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For some travelers, new and exotic cuisines are the highlight of any vacation. On the other end of the spectrum are those drawn to the rugged sightseeing and adventuring that tend to burn off the calories as opposed to put them on. With Taiwan, the two approaches aren't mutually exclusive.
In no uncertain terms, The Guardian has declared the glory that is the Taiwanese street food scene.
"Taiwan probably has the best night market scene in the world and some of the most exciting street food in Asia," journalist Audrey Gillan wrote.
On the streets of Taipei, it seems that everything is on the menu, including poached quail eggs, roasted squid, oyster omelets and stinky tofu. Yet, step outside of the Asian food capital and its roadside kitchens for a moment, and it becomes immediately evident how it earned the nickname of Ilha Formosa, a nickname by Portuguese sailors that translates to "beautiful isle." Gorges, forests and beaches await the eager explorer. A hearty meal before departing may just be in order.
Turning out the kitchens
Taiwan boasts an estimated 300 night markets, according to CNN. These markets are beloved by locals and tourists alike, serving as nexuses for shopping, dining, people-watching and sightseeing. The food vendors in particular have earned global praise for their casual and yet amazingly diverse fare. Known as xiao-chi, or small eats, the snacks on offer are the perfect dining experience for curious and devoted foodies. Appetizers, entrees, desserts and drinks can be found over the course of a pleasant stroll.
The Guardian chalks up the vibrant street food scene to an issue of spatial reasoning. Many Taiwanese don't have a lot of space to cook at home, and so instead choose to dine regularly at the booming night markets, where the food is cheap and the air is open. The food being served reflects centuries of influence from travelers, traders and colonizers hailing from all over, including mainland China, Japan, the Netherlands, Spain and Portugal.
There are many dozens of worthwhile dishes to be tried at the night markets, according to CNN Travel. The shining beacon is the oyster omelet, one of the most popular dishes served. Both land and sea are represented by the egg and oyster, which is bound together with some sweet potato starch for a distinct and beloved chewy texture. The same prized texture can be found in bubble tea. Beyond those two quintessential dishes, its a matter of following one's nose. Pork-filled dumplings, fried chicken, pepper cakes, pineapple cakes, fish ball soup, goose, ribs, blood rice pudding, cuttlefish and mochi are all on order, and that's just the tip of the iceberg.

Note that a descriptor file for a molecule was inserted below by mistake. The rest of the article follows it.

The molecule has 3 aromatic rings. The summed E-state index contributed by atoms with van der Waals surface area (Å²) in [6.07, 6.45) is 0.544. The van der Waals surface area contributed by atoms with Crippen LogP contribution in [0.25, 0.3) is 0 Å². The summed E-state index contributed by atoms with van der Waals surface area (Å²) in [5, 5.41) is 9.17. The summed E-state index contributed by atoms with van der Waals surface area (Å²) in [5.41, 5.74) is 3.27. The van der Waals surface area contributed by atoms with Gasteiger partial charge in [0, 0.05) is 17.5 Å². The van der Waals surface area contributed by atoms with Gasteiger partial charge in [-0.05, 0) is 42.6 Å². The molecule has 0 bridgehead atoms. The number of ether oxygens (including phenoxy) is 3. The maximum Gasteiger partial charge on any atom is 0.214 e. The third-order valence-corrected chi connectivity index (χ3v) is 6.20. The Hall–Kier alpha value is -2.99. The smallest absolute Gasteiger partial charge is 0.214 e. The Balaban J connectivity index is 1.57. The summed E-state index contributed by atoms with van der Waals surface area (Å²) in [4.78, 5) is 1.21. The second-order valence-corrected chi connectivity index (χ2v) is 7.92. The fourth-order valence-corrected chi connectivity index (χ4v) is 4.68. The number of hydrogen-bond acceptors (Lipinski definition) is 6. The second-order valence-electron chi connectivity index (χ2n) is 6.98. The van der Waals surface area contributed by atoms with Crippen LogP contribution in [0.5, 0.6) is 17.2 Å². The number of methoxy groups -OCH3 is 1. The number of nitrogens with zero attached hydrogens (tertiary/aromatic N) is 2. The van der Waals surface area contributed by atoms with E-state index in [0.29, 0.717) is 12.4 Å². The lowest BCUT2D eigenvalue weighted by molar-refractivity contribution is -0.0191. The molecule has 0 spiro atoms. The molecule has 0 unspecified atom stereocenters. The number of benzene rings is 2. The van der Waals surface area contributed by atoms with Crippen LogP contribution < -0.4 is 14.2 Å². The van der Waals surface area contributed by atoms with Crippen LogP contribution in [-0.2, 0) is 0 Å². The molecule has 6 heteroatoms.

Working it off
Night market food are all the more delicious after a long day's work. The Beautiful Isle is rife with opportunity to earn that upcoming meal or else work off last night's. One of the most beautiful regions in all of Taiwan is the Taroko National Park. The park covers over 500 square miles of land and boasts many peaks exceeding 3,000 meters in elevation, according to Taroko National Park Headquarters. Set in a cool and humid climate, the park's rugged and diverse terrain is great for hikers, cyclists and whitewater rafters. The winding and steep marble cliffs of the Taroko Gorge are of particular note. Other highlights include the Eternal Spring Shrine and the water curtain tunnels along the way to Baiyang Waterfall, according to CNN Travel.
A much milder outdoor adventure, but no less scenic, is the Sun Moon Lake. This alpine lake in the middle of the country is the largest in Taiwan, and a popular destination for tourists. It gets its name from its shape, according to the Sun Moon Lake National Scenic Area Administration. In the center of the lake is an island that effectively divides the water. The eastern part of the lake is round and so looks like a sun. The western side is crescent shaped like the moon. Part of the lake's beauty is due to its mountainous location, which provides a stunning backdrop to the calm waters.
Yet, travelers need not exert themselves if they don't want to. Taiwan is also home to beautiful coral-lined beaches. According to Lonely Planet, Penghu is an escape from inland Taiwan, and its surrounding county contains nearly 100 islands. Days can be spent lounging on the beach or ferrying to the islands, and the evenings capped with a visit to the night markets.
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